I seek quietness, stillness. My eyes are constantly scanning, yet at this early stage I may not be conscious of looking at any one particular thing. Suddenly I am conscious of something catching my attention, my eyes returning to it over and and over, reading tones, shapes, textures and colours. How the object would look in black and white, or would be better in photographed in colour? My attention now focussed I consider my potential subject more carefully.

There may be technical problems, my eyes and brain see more than what film and camera is capable of recording. Is this worth a photograph? Can I resolve the technical problem or should I reject the idea of a photograph?

I look away, turn around, and there just a few feet away below the trunk of a swamp sheoak is the soft glow of a tendril like branch.  It is the delicate shape of a broken paperbark resting upon a carpet of sheoak branchlets. I shift my camera and tripod, focus, insert the film holder and make the exposure. In a few days this branch will disappear underwater. The samphire wetlands around the Canning River will fill with winter rain.

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Canning River Perth oxygenation trail river environment tryptich

Canning River Perth oxygenation trail tryptich

Canning River Perth oxygenation trail tryptich

Canning River Perth oxygenation trail tryptich made of three 8×10 inch hand printed silver gelatin fibre based prints and framed in 100x40cm aluminium.

First published in “Lost in Suburbia” in 2013, this is the only images in my Canning River exhibition “Dissociation” which were made from 35mm format.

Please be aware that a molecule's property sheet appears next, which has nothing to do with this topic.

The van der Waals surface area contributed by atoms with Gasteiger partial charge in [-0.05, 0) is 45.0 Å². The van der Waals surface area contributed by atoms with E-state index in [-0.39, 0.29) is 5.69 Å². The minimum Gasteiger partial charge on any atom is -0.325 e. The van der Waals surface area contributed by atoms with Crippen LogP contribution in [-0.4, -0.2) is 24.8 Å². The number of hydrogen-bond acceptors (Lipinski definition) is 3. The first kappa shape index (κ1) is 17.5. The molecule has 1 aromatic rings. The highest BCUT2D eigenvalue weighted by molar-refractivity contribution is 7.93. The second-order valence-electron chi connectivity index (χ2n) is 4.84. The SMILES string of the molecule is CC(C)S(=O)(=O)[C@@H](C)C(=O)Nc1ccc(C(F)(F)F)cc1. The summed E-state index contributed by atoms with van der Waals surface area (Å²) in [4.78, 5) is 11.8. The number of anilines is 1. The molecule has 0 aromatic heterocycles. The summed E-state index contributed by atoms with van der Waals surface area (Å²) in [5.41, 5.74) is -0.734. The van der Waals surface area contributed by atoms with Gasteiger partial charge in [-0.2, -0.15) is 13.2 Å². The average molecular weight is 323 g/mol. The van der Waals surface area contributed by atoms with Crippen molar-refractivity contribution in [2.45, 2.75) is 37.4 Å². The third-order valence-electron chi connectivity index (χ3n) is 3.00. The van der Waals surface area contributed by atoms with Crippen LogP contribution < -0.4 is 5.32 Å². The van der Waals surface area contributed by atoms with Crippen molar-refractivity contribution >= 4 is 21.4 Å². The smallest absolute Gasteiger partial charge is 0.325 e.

Each image is from a three sequential 35mm frames, made down stream from the oxygenation tank at Greenfield Street. During conditions when the wind is relatively calm and there river flow rate is slow, the oxygenation process creates bubbles which form a thin white foam on the surface of the water, creating fascinating patterns.

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Canning River Perth burnt woodland Western Australia

Canning River Perth burnt woodland

Canning River Perth  burnt woodland

Canning River Perth  burnt woodland was first published in “Lost in Suburbia” in 2013, “Dissociation” 2015 Heathcote Museum & Gallery exhibition catalogue. 

When I first viewed this on the ground glass screen of my camera I was excited by the prospect of producing a wonderful print. As is so often the case in photography, Burnt woodland Canning River proved for me to be much harder to realise in print than I had anticipated. The curve of the trunks and branches combined with the lines of shadow created a visual rhythm.

The image is back lit and high in contrast and the negative received reduced development and slight increase in exposure. My main problem in making this print is to preserve the feeling of intense light which reveals the flatness and dryness of the subject. To make an print consistent with my vision I had to avoid the back lit trunks and and their shadows from printing too dark. The print was made with a series of hard and soft exposures. An initial soft exposure was made to retain a suggestion of detail in the dried sunlit leaves, during which the central trunk was carefully dodged. A series of higher contrast exposures were made to selected areas to introduce more black and therefore some contrast. It is not an easy print to make and if making a new print I may well try a different approach to see if I could get a print closer to my vision. Hand printed 16×20 inch silver gelatin print.

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Canning River Perth sunrise Western Australia